It’s no secret that there has been a large increase in antisemitic incidents across Europe in recent years. No one I’m sure missed the events in France last month, where in addition to the murder of eleven employees of the satirical newspaper Charlie Hebdo (and a Muslim policeman outside the office building), a different terrorist two days later murdered four people in a Kosher supermarket on the outskirts of Paris. You probably also heard about the murder of five (originally it was reported as four, but one victim later died of their wounds) people in the Jewish Museum in Brussels, Belgium in May of last year. The terrorist believed to have carried out that attack was later caught in France, having French and Algerian citizenship, and having fought in Syria for ISIS before returning to France in 2013. If convicted he would be the first European to have gone to fight for ISIS and then to have returned to Europe to carry out an attack. You may, however, have not noticed an event that happened last summer in a city called Wuppertal, Germany. Last August, three men, whose roots are Palestinian, firebombed the Bergische Synagogue in Wuppertal. The synagogue was originally burnt to the ground by Nazis during Kristallnacht in 1938, and had been rebuilt only in 2002. The synagogue did not burn to the ground this time, luckily, which is probably why the story did not receive a tremendous amount of mainstream coverage. The court proceedings were recently held, and the three men were found guilty of arson, but amazingly the court declared it was not an antisemitic act (presumably such a declaration would have been similar to the US hate crime designation which would have increased the punishment). The terrorists were given suspended sentences and ordered to carry out 200 hours of community service. I wonder if after the original synagogue was burnt to the ground, the courts then also gave a slap on the wrist to the perpetrators? Maybe they didn’t punish them at all in 1938, so this is I guess an improvement? It’s incredibly scary that terrorists can throw molotov cocktails at a Jewish house of worship, and it’s not considered a hate crime. If things continue to deteriorate in Germany in particular, and Europe generally, this moment might be looked back upon as a turning point where hate crimes were justified and allowed to happen without serious punishment. Certainly the next terrorists in Germany who are thinking about attacking a synagogue will decide the risk is low for them, since these terrorists only got community service as punishment. So what does all this have to do with a house? and genealogy? I don’t hear about Wuppertal very often, so when I do it of course focuses my thoughts on my family that used to live there. My grandfather had two uncles that lived in Wuppertal. They both fled Germany as soon as they could after Kristallnacht, one making it to the US and one heading to British-Mandate Palestine. The one who made it to the US was a prolific collector of family photos, which I am grateful for in my genealogy research. One photo I came across many years ago was a photo of his house in Wuppertal: It’s hard to read the street name, at least for me. I couldn’t find the street name easily online. I thought perhaps the name had changed over time. I then remembered that years ago I found an old map of Wuppertal (then called Elberfeld-Barmen) which had a list of streets: I found the map years ago, and have long forgotten where I found it, but had kept it with a folder of historic maps that I keep on towns where I had family. Taking a look at the street list, I came across Katernberger Strasse, in squares D1 and D2 on the map. Remember using grid squares to find locations on maps? People who have only known Google Maps and other electronic options, probably have never had to use grid coordinates on a map to find the street they want. In any case, armed with the name I did a search on, of course, Google Maps, and found the following: Seems to be a match. Note that there are what look like light-rail tracks running down the street in the photo from the 1930s, while the current photo shows no tracks. Interestingly Wuppertal is famous for having the world’s oldest operating monorail, the Wuppertal Suspension Railway, which started operating in 1901. In any case, the building now seems to be a restaurant. From what I can find online the photo from Google isn’t current, because that particular restaurant is no longer there. I wonder what the history of that building has been since my family fled Germany. Who was it sold to when my family left? Who lived in it since then? When did it become a restaurant? Did the various residents of the building know that a Jewish family once lived there? Is there still evidence in the building of things like outlines of mezuzahs in some of the door frames?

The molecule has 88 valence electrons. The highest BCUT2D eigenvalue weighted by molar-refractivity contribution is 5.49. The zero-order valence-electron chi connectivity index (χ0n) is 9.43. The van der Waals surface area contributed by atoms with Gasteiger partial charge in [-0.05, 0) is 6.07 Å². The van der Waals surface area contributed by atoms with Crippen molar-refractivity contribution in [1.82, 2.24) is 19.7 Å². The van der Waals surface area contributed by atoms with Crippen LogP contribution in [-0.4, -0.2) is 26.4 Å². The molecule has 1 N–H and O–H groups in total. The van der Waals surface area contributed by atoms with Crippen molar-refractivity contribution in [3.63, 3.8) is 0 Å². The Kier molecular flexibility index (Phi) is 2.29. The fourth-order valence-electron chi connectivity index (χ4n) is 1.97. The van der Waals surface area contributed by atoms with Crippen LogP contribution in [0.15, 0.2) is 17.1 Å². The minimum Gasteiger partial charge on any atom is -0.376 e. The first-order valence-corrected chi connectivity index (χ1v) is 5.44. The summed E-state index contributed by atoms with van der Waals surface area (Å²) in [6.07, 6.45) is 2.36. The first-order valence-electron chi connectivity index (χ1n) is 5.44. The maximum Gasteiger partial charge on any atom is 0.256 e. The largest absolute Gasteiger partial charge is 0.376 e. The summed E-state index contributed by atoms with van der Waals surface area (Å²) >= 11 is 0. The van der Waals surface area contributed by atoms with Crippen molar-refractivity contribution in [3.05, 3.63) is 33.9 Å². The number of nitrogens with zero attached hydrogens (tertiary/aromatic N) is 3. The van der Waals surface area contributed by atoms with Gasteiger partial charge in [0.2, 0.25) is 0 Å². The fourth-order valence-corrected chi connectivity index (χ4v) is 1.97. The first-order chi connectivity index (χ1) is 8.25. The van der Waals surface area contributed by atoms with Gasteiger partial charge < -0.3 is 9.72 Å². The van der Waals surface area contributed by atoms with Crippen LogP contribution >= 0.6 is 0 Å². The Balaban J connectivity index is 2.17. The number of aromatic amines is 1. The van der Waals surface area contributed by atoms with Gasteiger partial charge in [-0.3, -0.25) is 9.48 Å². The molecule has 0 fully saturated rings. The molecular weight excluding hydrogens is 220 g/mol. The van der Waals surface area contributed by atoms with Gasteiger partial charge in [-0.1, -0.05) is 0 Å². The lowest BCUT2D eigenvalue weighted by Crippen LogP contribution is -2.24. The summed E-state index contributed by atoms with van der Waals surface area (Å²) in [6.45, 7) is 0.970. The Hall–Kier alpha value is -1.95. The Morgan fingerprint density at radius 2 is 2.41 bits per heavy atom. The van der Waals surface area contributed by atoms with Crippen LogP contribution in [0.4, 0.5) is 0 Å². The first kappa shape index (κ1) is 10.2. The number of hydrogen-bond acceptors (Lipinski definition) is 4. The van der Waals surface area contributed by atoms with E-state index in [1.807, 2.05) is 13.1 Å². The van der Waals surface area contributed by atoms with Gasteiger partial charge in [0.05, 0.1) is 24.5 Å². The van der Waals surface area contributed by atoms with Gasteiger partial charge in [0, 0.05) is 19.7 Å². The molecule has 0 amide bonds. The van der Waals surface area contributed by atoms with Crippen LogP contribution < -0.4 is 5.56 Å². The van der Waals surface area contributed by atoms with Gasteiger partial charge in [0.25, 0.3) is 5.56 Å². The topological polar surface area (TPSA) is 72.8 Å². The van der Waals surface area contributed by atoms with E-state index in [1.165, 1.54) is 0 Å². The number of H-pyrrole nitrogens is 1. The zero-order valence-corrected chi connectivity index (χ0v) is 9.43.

Two weeks ago, my grandfather passed away. I’ve mentioned him before on this blog in my post Friends from Antwerp – and is that a famous Yiddish poet?. Although we lived in the same city for only a few years we were very close and I spoke to him every week. As I flew to the US to attend his funeral, I wrote the following. It is exactly my thoughts as I sat in the airplane heading to say goodbye to my grandfather.
Almost exactly 34 years ago my grandmother passed away. As a young child I didn’t fully comprehend what that meant. It was traumatic for me at the time, not understanding death, but moreover it was the intense sadness in my father that I think affected me. I didn’t get to know her well, although I have fleeting memories of her, more emotion than memory.
Yesterday, my grandparents were finally reunited. At 98 my grandfather lived what by any standard is a long and full life. Having had the intervening years with my grandfather, of course I knew him considerably better than I did my grandmother. After college I lived in the same city as him for several years, and although I now live in a different country, he was always one of the people I made sure to visit when I was in town.